How is it that some older people seem to have very youthful, radiant skin, while others have wrinkles, discolorations, and uneven skin texture?
Skin aging is the result of two different processes: intrinsic, or chronological aging, which is beyond your control, and photoaging from sun exposure, which can be prevented. The rate at which skin ages depends on many factors, including genetics, diet, lifestyle factors like tobacco smoking, hormonal changes, and environmental exposure to chemicals -- and most importantly, exposure to sun.
Chronological aging: The skin is the largest organ of the body, and like other organs, it undergoes changes over time in how it functions -- and since it’s visible, how it looks. These inevitable effects of time can still be seen on skin that is always protected from the sun.
Over time, skin cells reproduce more slowly, which may affect how quickly the skin heals after damage. The epidermis, or outer layer, may become thinner, less resilient and less elastic, showing the veins below more clearly. The dermal layer, or tissue beneath the surface, also becomes thinner and more prone to wrinkling and folds. The skin’s ability to regulate body temperature, produce oil and sweat, and make vitamin D in the presence of sunlight all naturally diminish with age.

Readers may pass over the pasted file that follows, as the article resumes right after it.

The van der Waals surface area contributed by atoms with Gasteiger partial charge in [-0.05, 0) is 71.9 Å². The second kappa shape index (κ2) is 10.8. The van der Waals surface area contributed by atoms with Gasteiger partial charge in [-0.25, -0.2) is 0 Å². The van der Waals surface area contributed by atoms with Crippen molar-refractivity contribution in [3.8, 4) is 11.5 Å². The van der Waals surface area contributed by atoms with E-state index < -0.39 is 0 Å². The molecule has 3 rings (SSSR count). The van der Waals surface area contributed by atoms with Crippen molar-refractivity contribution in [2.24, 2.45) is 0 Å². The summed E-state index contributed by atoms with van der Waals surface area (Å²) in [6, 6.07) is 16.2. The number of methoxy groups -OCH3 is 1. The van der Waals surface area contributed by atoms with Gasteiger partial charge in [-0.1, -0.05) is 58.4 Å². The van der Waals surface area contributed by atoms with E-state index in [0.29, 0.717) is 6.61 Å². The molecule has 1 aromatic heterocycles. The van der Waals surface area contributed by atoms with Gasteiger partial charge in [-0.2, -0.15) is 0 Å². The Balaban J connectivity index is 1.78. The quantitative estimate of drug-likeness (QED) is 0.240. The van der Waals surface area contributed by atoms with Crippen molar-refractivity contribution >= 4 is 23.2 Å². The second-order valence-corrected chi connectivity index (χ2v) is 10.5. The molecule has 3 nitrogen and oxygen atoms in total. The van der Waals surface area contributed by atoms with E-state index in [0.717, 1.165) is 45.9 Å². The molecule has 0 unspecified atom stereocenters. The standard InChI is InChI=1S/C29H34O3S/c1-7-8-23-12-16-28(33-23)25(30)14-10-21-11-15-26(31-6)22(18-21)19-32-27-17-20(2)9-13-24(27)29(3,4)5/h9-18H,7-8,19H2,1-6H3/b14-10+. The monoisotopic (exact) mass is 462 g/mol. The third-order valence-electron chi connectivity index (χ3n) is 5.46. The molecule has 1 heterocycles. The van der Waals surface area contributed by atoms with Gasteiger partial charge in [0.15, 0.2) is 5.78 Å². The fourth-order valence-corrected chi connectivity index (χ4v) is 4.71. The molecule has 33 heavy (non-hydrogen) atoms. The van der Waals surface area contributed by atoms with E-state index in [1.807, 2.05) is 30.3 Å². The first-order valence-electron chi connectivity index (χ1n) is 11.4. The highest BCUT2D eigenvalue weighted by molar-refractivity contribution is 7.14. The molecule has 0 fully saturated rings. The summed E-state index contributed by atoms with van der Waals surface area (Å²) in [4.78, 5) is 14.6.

Photoaging: Photoaging is the premature degradation of skin as a result of repeated exposure to the sun’s ultraviolet rays. It is by far the major factor affecting the rate at which skin ages, but has a unique impact on the type of changes that occur. For example, it causes a thickening of the skin, coarse texture, irregular pigmentation (like age spots), enlarges pores, and may increase the risk of problems like malignant melanomas, especially in areas most often exposed to the sun like the ears, face, hands and neck.
Photoaging also has a profound effect on the underlying dermal layer of the skin, breaking down the connective tissue collagen, causing wrinkles.
The best means of avoiding photoaging is to stay out of the sun entirely, or as a next best option, wear hats and other clothing to block the sun’s rays, and use sunscreens with a high SPF.
Skin Care and Aging NIH: National Institute on Aging Public Information Sheet. Accessed April 23, 2012.
Siddharth Mukherjee,1 Abhijit Date,2 Vandana Patravale,3 Hans Christian Korting,4 Alexander Roeder,4 and Günther Weindl. Retinoids in the treatment of skin aging: an overview of clinical efficacy and safety. Clin Interv Aging. 2006 December; 1(4): 327–348